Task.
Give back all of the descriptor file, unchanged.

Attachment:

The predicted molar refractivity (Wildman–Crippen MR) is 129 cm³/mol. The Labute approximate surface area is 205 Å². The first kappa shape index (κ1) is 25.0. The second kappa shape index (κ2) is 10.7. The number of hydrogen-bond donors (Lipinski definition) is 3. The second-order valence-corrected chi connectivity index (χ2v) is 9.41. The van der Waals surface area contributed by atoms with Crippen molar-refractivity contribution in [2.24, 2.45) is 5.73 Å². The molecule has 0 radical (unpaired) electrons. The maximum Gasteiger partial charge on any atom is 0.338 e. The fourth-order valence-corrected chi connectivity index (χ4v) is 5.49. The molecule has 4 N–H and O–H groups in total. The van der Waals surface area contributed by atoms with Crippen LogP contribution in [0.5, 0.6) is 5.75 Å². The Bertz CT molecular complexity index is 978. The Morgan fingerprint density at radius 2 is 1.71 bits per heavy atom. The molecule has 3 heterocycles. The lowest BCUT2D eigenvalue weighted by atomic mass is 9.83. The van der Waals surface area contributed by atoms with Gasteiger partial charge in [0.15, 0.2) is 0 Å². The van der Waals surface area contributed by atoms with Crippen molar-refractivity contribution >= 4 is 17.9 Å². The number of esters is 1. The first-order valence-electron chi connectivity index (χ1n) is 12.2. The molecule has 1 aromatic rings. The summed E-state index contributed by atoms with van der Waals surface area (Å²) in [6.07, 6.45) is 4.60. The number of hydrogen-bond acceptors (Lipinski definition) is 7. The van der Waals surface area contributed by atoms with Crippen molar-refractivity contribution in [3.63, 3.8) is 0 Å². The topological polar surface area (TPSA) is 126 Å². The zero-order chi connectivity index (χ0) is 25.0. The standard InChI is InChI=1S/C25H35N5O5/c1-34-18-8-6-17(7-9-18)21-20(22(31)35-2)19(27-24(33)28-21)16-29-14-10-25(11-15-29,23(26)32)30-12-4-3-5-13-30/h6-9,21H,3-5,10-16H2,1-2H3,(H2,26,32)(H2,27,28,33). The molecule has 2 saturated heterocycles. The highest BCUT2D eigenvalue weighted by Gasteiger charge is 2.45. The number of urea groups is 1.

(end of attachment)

The predicted molar refractivity (Wildman–Crippen MR) is 129 cm³/mol. The Labute approximate surface area is 205 Å². The first kappa shape index (κ1) is 25.0. The second kappa shape index (κ2) is 10.7. The number of hydrogen-bond donors (Lipinski definition) is 3. The second-order valence-corrected chi connectivity index (χ2v) is 9.41. The van der Waals surface area contributed by atoms with Crippen molar-refractivity contribution in [2.24, 2.45) is 5.73 Å². The molecule has 0 radical (unpaired) electrons. The maximum Gasteiger partial charge on any atom is 0.338 e. The fourth-order valence-corrected chi connectivity index (χ4v) is 5.49. The molecule has 4 N–H and O–H groups in total. The van der Waals surface area contributed by atoms with Crippen LogP contribution in [0.5, 0.6) is 5.75 Å². The Bertz CT molecular complexity index is 978. The Morgan fingerprint density at radius 2 is 1.71 bits per heavy atom. The molecule has 3 heterocycles. The lowest BCUT2D eigenvalue weighted by atomic mass is 9.83. The van der Waals surface area contributed by atoms with Gasteiger partial charge in [0.15, 0.2) is 0 Å². The van der Waals surface area contributed by atoms with Crippen molar-refractivity contribution >= 4 is 17.9 Å². The number of esters is 1. The first-order valence-electron chi connectivity index (χ1n) is 12.2. The molecule has 1 aromatic rings. The summed E-state index contributed by atoms with van der Waals surface area (Å²) in [6.07, 6.45) is 4.60. The number of hydrogen-bond acceptors (Lipinski definition) is 7. The van der Waals surface area contributed by atoms with Crippen molar-refractivity contribution in [3.63, 3.8) is 0 Å². The topological polar surface area (TPSA) is 126 Å². The zero-order chi connectivity index (χ0) is 25.0. The standard InChI is InChI=1S/C25H35N5O5/c1-34-18-8-6-17(7-9-18)21-20(22(31)35-2)19(27-24(33)28-21)16-29-14-10-25(11-15-29,23(26)32)30-12-4-3-5-13-30/h6-9,21H,3-5,10-16H2,1-2H3,(H2,26,32)(H2,27,28,33). The molecule has 2 saturated heterocycles. The highest BCUT2D eigenvalue weighted by Gasteiger charge is 2.45. The number of urea groups is 1.